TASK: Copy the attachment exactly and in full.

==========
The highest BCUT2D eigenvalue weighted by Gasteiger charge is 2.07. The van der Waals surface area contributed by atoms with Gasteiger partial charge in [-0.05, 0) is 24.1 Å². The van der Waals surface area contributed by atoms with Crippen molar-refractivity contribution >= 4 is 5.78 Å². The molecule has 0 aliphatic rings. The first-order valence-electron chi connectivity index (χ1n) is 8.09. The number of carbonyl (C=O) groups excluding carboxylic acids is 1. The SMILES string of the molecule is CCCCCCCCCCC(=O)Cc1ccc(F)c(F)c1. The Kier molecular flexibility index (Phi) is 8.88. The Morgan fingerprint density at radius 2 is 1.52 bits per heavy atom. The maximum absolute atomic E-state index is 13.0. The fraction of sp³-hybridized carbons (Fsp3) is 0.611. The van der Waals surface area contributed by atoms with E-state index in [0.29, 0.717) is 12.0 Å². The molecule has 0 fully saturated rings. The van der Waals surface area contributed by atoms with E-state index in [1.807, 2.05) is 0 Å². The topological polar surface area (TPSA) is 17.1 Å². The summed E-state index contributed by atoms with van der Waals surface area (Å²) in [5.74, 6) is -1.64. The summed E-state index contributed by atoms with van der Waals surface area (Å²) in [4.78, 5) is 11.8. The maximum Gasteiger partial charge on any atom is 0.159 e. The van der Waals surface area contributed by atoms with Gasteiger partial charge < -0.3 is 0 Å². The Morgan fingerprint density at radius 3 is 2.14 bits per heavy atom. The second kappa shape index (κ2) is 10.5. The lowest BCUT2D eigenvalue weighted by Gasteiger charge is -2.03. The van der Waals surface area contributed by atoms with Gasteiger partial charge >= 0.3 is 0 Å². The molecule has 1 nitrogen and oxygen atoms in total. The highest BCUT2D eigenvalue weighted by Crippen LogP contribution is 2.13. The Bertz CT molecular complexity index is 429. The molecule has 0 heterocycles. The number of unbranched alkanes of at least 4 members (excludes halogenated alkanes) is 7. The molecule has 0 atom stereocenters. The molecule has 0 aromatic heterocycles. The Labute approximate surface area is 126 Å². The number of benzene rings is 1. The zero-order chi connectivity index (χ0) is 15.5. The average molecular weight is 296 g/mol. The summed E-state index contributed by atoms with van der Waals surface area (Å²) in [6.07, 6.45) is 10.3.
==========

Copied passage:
The highest BCUT2D eigenvalue weighted by Gasteiger charge is 2.07. The van der Waals surface area contributed by atoms with Gasteiger partial charge in [-0.05, 0) is 24.1 Å². The van der Waals surface area contributed by atoms with Crippen molar-refractivity contribution >= 4 is 5.78 Å². The molecule has 0 aliphatic rings. The first-order valence-electron chi connectivity index (χ1n) is 8.09. The number of carbonyl (C=O) groups excluding carboxylic acids is 1. The SMILES string of the molecule is CCCCCCCCCCC(=O)Cc1ccc(F)c(F)c1. The Kier molecular flexibility index (Phi) is 8.88. The Morgan fingerprint density at radius 2 is 1.52 bits per heavy atom. The maximum absolute atomic E-state index is 13.0. The fraction of sp³-hybridized carbons (Fsp3) is 0.611. The van der Waals surface area contributed by atoms with E-state index in [0.29, 0.717) is 12.0 Å². The molecule has 0 fully saturated rings. The van der Waals surface area contributed by atoms with E-state index in [1.807, 2.05) is 0 Å². The topological polar surface area (TPSA) is 17.1 Å². The summed E-state index contributed by atoms with van der Waals surface area (Å²) in [5.74, 6) is -1.64. The summed E-state index contributed by atoms with van der Waals surface area (Å²) in [4.78, 5) is 11.8. The maximum Gasteiger partial charge on any atom is 0.159 e. The van der Waals surface area contributed by atoms with Gasteiger partial charge < -0.3 is 0 Å². The Morgan fingerprint density at radius 3 is 2.14 bits per heavy atom. The second kappa shape index (κ2) is 10.5. The lowest BCUT2D eigenvalue weighted by Gasteiger charge is -2.03. The van der Waals surface area contributed by atoms with Gasteiger partial charge >= 0.3 is 0 Å². The molecule has 1 nitrogen and oxygen atoms in total. The highest BCUT2D eigenvalue weighted by Crippen LogP contribution is 2.13. The Bertz CT molecular complexity index is 429. The molecule has 0 heterocycles. The number of unbranched alkanes of at least 4 members (excludes halogenated alkanes) is 7. The molecule has 0 atom stereocenters. The molecule has 0 aromatic heterocycles. The Labute approximate surface area is 126 Å². The number of benzene rings is 1. The zero-order chi connectivity index (χ0) is 15.5. The average molecular weight is 296 g/mol. The summed E-state index contributed by atoms with van der Waals surface area (Å²) in [6.07, 6.45) is 10.3.